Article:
Thursday, January 21, 2010

Open Air Preaching Video

Faith in Faith and Faith in Election

One of the greatest heresies in history is the belief that you can muster something from within yourself that will save you. Despite the heinousness of this belief, it is prominent in Christendom today; Paul Washer defines this heresy well when he says,

Well, was there ever a time in your life when you prayed and asked Jesus to come into your heart?

Well, yes.

Were you sincere?

Well, I don’t know, but I think so.

Well, you need to tell Satan to stop bothering you. Did you write it in the back of your book . . . the back of your Bible like the evangelist told you when you got saved, write down the date so that any time you doubted you could point him to the Bible?
Do you see something lacking in the object of the faith? It’s Jesus Christ. You are not saved by your faith, you are saved by the grace of God, and this is received through faith. If you have faith in a god, but the god you have faith in isn’t the God who sent his beloved Son to be the propitiation for your sins, then your faith is worthless and it will not save you. It doesn’t matter how perfect your faith is, if it’s not in the right God, it is unable to save. Check out Judges 10 if you want an explicit example of this.

It wearies me the number of people who wouldn’t know it was wrong if it were preached, “You are saved by faith through grace,” or worse, “You are saved by faith.”

This really jumped out at me recently when reading Ian Murray’s book, Spurgeon vs. Hyper-Calvinism. As a self-admitted fatalist (Ephesians 2:10, John 1:13, Proverbs 16:9, Matthew 10:29), I don’t shy away from the title of Hyper-Calvinist, and the Supralapsarian presupposition is definitely my evangelistic style (I’ve witnessed to ~30 people already this year, what about you?), so I’ve always been perplexed at why the Hyper-Calvinist title has been used so disparagingly. There are certainly the unsaved hypers, like Fred Phelps, but I always wondered how so many in the 18th and 19th centuries in England could be Hyper-Calvinists and still be in the wrong.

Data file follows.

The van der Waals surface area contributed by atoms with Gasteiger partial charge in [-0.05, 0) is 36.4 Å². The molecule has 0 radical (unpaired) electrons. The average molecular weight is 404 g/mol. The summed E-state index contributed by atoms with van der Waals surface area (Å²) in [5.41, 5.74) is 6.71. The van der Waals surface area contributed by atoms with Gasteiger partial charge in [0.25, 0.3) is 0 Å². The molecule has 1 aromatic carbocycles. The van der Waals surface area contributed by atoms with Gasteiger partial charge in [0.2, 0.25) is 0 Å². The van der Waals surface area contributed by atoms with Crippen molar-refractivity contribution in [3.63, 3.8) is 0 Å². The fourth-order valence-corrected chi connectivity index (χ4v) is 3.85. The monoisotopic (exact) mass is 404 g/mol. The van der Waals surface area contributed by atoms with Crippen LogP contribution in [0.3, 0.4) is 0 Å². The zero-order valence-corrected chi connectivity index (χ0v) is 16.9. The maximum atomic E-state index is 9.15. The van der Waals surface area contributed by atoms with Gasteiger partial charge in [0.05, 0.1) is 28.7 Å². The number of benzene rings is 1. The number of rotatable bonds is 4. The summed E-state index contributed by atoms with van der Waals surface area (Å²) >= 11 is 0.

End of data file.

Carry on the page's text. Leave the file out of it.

Then I read Spurgeon vs. Hyper-Calvinism. The major failing of James Wells and his ilk is not hyper-trust in God, but the same problem as the Pelagian heresy, it is a trust in something that isn’t God. The Hyper-Calvinism of Spurgeon’s day was faith in one’s election. The person under Wells or Banks’ preaching was told to discern their election and, then invariably through a lack of exhortation to trust in Christ (Their logic was that telling someone who hated Jesus Christ and couldn't muster their own faith to trust in him would be futile), their trust was placed in an imaginary feeling of election. It’s all rather mystical in its inward and subjective focus.

So all this to say, we “were alienated and hostile in mind, doing evil deeds, he has now reconciled in his body of flesh by his death, in order to present you holy and blameless and above reproach before him…” If it were just preached that way, then it would be Hyper-Calvinist, but if you only preach the end, “…if indeed you continue in the faith, stable and steadfast, not shifting from the hope of the gospel that you heard…” then it would be Pelagian, which is why it is so important that we put the two together,
And you, who once were alienated and hostile in mind, doing evil deeds, he has now reconciled in his body of flesh by his death, in order to present you holy and blameless and above reproach before him, if indeed you continue in the faith, stable and steadfast, not shifting from the hope of the gospel that you heard, which has been proclaimed in all creation under heaven… - Colossians 1:21-23
Faith in faith is an anathema belief, faith in election is equally as damning, our faith must be in the Living Christ who for his church took on and defeated death. If you continue in this faith, then you know that you are reconciled with God and will be presented holy and blameless into Heaven, not because your faith has saved you, or because of your predestination, but because Jesus Christ is full of grace, mighty to save, and able to make intercession for his saints.

Faith misplaced in anything else is unable to save; faith in the Resurrected Christ and his unfailing grace is the only way to be redeemed from sin and condemnation.

Don’t trust in yourself, don't trust in your profession, don't trust in your faith, don’t trust in your status, don't trust in your election, don't trust in a funny feeling you have that you are elect:

Trust in the God who has bestowed upon you faith and election, and be saved.